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Out of this world

Students get together to consider some challenging questions about science, philosophy and religion.

Published: 25 August 2022

Last term, Ogden enrichment lead Janinne Delorenzo helped to organise an innovative  event that brought school students together to consider questions about science, philosophy, sociology and religion.

Students from RGS Worcester, Tudor Grange Academy, St Augustine’s Catholic High School and Sixth Form, and Chipping Camden School in Gloucestershire were asked to imagine that it was the year 2122 and a planet beyond our solar system, Proxima Centauri b, had been discovered by scientists and was capable of sustaining life. They had to debate and answer the hypothetical, philosophical question: should human beings should populate this new planet?

The conference was organised by PGCE science and RE tutors from the University of Worcester who have identified a need for cross curricular events to help to develop students critical thinking and debating skills.

Janinne commented that “The conference was a huge success. The students really impressed us with their collaboration across schools and subjects, their thoughtful questions, and their understanding of the issues at stake. This was a great opportunity to bring religious and scientific studies together in an engaging way that encouraged these students to think about complex moral and ethical questions while also learning more about current day issues.”

The conference opened with a keynote by Revd Professor David Wilkinson, a theologian and astrophysicist from Durham University, entitled ‘Star Wars, Star Trek and God: Thinking about aliens in theology, science fiction and science’. He posed many challenging questions to the students around what science fiction is and why do we like it, would people of faith have a problem if we encountered aliens, and what does it mean to be human.

Students then took part in workshops to explore a range of viewpoints on whether we should colonise another planet. Led by University lecturers and local teachers, assisted by the University’s PGCE science and RE students, they explored issues such as sustainability, the environment, religion and values.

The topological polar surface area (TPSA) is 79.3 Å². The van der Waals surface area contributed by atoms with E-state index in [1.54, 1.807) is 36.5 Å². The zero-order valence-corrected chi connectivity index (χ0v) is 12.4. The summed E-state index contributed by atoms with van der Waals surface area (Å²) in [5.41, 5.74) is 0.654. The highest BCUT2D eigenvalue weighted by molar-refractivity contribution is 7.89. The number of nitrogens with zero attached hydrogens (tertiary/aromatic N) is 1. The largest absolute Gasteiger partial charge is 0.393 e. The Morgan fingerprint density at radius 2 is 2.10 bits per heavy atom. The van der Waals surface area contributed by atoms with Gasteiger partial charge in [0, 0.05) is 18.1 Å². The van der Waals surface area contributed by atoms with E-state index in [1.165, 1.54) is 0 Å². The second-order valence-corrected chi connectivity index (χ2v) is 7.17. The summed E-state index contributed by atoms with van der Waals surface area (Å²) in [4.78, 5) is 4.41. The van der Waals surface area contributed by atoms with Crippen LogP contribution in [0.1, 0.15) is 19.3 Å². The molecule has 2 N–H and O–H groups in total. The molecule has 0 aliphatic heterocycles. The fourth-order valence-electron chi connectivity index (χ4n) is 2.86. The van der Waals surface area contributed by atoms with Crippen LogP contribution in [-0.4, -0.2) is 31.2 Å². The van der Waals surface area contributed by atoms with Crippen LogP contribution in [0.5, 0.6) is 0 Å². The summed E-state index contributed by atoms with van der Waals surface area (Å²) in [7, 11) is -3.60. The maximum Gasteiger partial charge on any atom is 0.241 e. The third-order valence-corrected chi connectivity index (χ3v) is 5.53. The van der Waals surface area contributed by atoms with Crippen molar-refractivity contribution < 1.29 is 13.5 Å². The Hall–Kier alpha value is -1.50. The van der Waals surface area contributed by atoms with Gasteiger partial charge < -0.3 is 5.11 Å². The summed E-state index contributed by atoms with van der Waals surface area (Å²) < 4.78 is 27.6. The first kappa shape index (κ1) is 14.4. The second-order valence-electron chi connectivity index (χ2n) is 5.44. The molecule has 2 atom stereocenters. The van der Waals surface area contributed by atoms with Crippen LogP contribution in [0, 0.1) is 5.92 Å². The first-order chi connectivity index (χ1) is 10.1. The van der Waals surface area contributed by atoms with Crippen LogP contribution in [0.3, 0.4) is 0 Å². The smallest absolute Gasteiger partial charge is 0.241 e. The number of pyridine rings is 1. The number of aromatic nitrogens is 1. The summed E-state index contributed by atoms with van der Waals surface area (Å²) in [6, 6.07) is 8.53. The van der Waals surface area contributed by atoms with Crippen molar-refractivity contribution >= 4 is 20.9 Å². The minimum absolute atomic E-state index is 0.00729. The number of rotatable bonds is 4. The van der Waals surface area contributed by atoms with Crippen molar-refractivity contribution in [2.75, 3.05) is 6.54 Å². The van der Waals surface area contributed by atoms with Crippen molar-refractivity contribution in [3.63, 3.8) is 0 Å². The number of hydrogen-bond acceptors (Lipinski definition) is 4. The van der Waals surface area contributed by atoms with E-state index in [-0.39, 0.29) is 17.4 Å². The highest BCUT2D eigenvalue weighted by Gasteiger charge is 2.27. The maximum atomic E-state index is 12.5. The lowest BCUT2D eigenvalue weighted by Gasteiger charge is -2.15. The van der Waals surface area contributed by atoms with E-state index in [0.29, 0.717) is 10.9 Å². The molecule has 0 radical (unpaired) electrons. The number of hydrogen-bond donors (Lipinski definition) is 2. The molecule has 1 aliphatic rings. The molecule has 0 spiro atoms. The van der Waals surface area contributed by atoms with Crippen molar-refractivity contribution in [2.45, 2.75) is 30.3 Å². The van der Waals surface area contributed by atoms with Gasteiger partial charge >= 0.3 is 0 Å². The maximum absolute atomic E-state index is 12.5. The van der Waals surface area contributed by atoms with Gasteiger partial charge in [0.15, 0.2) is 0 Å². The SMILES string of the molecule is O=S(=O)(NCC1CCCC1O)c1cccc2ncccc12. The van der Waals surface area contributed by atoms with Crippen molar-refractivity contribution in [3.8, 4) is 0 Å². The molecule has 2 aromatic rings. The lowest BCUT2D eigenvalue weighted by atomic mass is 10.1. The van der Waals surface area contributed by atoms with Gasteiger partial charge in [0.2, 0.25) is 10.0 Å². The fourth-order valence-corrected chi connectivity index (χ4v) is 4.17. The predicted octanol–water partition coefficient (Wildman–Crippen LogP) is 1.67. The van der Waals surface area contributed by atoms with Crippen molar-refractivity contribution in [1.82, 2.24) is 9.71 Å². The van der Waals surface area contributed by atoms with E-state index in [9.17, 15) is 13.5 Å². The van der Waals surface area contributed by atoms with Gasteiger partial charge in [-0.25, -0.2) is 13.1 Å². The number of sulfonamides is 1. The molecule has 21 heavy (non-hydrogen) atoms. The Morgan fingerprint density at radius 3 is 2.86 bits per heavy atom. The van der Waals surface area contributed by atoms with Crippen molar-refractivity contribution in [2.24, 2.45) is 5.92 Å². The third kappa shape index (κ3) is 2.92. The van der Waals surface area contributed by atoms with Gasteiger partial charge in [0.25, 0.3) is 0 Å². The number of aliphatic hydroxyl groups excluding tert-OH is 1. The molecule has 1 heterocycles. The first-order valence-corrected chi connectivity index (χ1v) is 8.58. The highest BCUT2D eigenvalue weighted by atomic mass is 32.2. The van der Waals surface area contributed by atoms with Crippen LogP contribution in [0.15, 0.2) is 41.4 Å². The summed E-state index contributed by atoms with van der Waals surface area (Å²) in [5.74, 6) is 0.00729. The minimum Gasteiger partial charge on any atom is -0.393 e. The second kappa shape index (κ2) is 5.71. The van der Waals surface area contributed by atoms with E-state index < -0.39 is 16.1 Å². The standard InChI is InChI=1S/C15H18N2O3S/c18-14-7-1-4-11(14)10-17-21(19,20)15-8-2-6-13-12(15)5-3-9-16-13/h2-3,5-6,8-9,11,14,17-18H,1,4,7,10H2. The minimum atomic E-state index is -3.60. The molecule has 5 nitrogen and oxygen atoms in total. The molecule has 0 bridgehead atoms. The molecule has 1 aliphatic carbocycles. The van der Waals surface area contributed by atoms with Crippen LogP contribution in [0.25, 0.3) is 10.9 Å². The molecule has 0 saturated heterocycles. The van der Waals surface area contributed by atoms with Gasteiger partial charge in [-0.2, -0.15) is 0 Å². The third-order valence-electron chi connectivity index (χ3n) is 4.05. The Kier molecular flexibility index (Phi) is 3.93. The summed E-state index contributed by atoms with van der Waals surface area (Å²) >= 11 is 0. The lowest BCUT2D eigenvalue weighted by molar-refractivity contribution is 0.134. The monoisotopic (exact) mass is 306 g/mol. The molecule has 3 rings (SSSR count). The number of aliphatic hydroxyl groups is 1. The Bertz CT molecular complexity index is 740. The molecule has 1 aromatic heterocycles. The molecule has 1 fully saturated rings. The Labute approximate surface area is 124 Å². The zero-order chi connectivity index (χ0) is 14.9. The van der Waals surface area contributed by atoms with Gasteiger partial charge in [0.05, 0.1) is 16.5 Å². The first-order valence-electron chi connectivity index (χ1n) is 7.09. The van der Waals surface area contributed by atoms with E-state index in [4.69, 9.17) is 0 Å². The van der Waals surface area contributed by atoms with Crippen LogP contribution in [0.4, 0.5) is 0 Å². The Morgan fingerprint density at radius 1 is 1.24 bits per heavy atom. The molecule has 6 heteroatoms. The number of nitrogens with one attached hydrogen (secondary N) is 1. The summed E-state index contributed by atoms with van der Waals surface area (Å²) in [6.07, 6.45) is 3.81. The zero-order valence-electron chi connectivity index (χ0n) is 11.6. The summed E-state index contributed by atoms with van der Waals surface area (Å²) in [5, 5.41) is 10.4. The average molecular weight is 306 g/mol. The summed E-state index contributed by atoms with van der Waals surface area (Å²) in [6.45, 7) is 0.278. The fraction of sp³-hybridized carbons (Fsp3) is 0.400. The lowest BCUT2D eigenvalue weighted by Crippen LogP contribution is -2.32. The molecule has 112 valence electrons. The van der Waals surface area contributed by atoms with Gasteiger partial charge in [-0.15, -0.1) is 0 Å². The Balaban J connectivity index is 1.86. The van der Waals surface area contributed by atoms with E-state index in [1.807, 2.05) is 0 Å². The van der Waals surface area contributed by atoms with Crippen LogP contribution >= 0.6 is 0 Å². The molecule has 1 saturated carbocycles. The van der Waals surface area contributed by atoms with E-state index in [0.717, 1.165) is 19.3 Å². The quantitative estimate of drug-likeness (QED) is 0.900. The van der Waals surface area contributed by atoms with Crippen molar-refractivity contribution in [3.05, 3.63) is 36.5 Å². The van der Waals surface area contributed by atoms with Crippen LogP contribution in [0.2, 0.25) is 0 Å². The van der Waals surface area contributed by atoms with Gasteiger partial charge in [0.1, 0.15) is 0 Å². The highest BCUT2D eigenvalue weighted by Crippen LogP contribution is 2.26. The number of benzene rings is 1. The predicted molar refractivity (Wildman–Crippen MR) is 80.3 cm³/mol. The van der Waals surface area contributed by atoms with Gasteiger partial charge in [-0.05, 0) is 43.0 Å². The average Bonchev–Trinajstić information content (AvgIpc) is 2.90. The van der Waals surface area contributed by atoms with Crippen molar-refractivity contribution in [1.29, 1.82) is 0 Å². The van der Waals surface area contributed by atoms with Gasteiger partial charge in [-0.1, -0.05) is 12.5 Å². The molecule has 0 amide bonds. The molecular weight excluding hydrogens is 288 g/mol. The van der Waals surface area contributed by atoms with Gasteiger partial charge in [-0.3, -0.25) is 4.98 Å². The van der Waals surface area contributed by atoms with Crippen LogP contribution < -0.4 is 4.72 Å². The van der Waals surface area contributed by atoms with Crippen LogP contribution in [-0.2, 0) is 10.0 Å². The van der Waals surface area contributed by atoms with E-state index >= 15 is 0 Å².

Harriet Hughes, a teacher from St Augustine’s, said: “The students had a fantastic time. They said they were all really impressed at how friendly David Wilkinson was and not what they thought a university professor would be like! They loved that he stopped to give the time to discuss questions before collecting in their ideas and felt this made the lecture really interactive. Students thought the day gave them a good idea about university life. Overall, the conference gave them a good opportunity to expand their skills in debating and critical thinking.”

Revd Professor Wilkinson said: “It was a delight to be part of such an imaginative event, providing the space for science, philosophy and religious studies to be in dialogue together. This is rarely done but the University of Worcester have pioneered this much needed initiative and do it so well.”

During the day pupils were also asked to record their position to the question before and after the sessions to see whether their opinion had shifted. The final outcome was that students decided that humankind needed to stay on earth and resolve the issues here first.

Dr Althea Wilkinson, from Manchester University, who delivered the end keynote speech on science and faith, said: “This conference took on the mind-bending topic of taking humanity to another planet, which made us think carefully about where we are as a species. The students were so engaged, and the final vote, to stay and get it right here first, made me think there is hope for humankind yet!”

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